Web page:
Although these tools can help you defend yourself, the best weapon against an attacker is training and preparation. Realistically, you cannot predict when you may find yourself a victim of an attack. If your TSA-approved “weapons” are still safely stored in your bag, you won’t have time to access them and fight off your attacker. In addition to carrying these helpful tools, it is a great idea to get training in martial arts. Many martial arts schools offer self-defense training to help you mentally and physically prepare for an attack.

Image of tactical pen courtesy of gerbergear.com

Autumn Veatch, 16-year-old girl, was flying in a small 3 passenger plane when it crashed over the weekend in the Pacific Northwest. Her step-grandparents who were with her still haven’t been found, but she used survival skills to get out alive.

The plane left on July 11 from Montana but never made it to its’ final destination. They encountered bad weather and couldn’t avoid slamming into a mountain. After the crash, she stayed near the wreckage for a full day before bravely deciding to take her survival into her own hands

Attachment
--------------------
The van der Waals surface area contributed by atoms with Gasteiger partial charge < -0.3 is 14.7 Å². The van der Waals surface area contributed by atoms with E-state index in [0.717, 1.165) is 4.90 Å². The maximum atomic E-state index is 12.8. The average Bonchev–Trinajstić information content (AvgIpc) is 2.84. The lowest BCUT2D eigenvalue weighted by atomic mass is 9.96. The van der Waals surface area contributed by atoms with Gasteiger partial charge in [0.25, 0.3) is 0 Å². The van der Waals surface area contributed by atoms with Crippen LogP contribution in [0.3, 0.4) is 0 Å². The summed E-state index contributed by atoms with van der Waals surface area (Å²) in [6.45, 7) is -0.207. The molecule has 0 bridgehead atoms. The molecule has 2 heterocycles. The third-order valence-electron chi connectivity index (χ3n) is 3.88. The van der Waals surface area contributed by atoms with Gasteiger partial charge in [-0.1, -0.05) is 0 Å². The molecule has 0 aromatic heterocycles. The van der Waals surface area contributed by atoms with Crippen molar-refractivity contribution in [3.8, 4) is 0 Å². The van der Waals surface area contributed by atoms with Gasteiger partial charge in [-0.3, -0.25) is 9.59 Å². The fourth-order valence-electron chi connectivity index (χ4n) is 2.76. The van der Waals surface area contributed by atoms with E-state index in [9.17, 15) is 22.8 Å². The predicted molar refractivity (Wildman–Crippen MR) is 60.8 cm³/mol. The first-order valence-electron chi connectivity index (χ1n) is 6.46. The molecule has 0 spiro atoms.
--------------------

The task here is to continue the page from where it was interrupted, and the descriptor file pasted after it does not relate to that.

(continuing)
Covered in bruises and burns, she managed to hike for two full days in the dense and dangerous forests of Washington state and was eventually found by a motorist.

Amazingly, she had the presence of mind to follow a drainage creek to a river, eventually finding a nearby trail. She pushed herself without food or water on to an eventual trail head where she was spotted.

She’s been treated for minor injuries and dehydration, but has emerged from this heartbreaking tragedy alive.

The inspiring story of her survival serves as a reminder that staying prepared for desperate circumstances is always a good idea. Her fitness of mind and body played a crucial role in helping get out of dense forests and endure intense stress.